Market Doldrums? Five Options Strategies for Low-Volatility Environments

Explore five options strategies designed for low-volatility markets, including two bullish, two bearish, and one neutral, to help traders adapt their strategy.

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5 min read
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Key Takeaways

  • Lower market volatility can prompt a change in strategy for option traders
  • Debit strategies with positive theta can be useful in low-volatility situations
  • Consider two bullish, two bearish, and one neutral options trades for low volatility

The stock market ebbs and flows—not just in price, but also in volume and magnitude. Some periods are highly volatile, with lots of price action and price fluctuation. Some would call these markets exciting, while others would call them nerve-racking. Several options strategies are designed for such volatile trading environments.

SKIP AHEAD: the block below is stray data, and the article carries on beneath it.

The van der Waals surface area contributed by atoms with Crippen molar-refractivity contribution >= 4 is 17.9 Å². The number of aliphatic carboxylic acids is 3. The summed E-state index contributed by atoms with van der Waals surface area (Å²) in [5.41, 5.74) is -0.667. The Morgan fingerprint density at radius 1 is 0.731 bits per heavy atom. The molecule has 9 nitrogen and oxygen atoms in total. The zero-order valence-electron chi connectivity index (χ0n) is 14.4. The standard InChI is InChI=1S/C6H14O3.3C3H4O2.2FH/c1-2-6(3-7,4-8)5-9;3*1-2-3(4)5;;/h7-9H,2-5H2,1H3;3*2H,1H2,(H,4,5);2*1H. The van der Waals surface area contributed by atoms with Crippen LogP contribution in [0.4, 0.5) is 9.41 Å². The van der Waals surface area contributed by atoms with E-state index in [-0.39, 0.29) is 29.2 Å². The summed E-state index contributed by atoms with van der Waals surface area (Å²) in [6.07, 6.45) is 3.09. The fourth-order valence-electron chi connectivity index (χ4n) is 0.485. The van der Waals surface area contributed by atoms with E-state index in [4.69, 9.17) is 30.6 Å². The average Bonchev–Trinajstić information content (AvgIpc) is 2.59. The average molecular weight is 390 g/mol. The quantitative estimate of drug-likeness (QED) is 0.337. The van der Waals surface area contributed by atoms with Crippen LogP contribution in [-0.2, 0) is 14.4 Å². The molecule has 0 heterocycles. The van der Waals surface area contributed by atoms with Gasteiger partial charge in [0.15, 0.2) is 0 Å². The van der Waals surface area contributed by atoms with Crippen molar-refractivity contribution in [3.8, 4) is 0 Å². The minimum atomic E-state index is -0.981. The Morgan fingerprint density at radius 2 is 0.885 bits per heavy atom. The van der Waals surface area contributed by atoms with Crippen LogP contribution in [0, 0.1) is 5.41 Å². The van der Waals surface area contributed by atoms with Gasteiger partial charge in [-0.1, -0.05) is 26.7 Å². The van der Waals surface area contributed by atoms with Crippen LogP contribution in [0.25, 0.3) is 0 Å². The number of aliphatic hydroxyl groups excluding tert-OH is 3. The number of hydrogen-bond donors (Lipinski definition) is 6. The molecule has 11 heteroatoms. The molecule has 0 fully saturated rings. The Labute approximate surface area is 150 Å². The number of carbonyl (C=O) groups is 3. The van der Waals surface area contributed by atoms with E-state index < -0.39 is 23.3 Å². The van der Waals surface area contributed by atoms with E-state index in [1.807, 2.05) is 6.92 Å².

Other periods are quite the opposite. When volatility is low, things can seem dull. Stuck in the mud. In the doldrums. Think holiday markets and the dog days of summer rolled into one. Some options strategies are designed for such markets. But before we continue, a note of caution: There are no guarantees with these or any trading strategies. When options prices are relatively cheap, it’s typically a reflection of low price action and a calm market.

5 options strategies for low-volatility markets

In general, lower volatility usually means lower options premiums. That can make credit strategies (those in which premium is collected up front) less attractive—but all debit strategies are not created equal. 

Here are five options strategy ideas designed for lower-volatility environments: two bullish, two bearish, and one neutral. 

1. Bullish strategy: Long at-the-money (ATM) call vertical

Options risk graph for long at-the-money vertical spread
Long call vertical risk profile. For illustrative purposes only.
  • Structure: Buy a call that’s one strike in the money (ITM), and sell a call of the same expiration that’s one strike out of the money (OTM)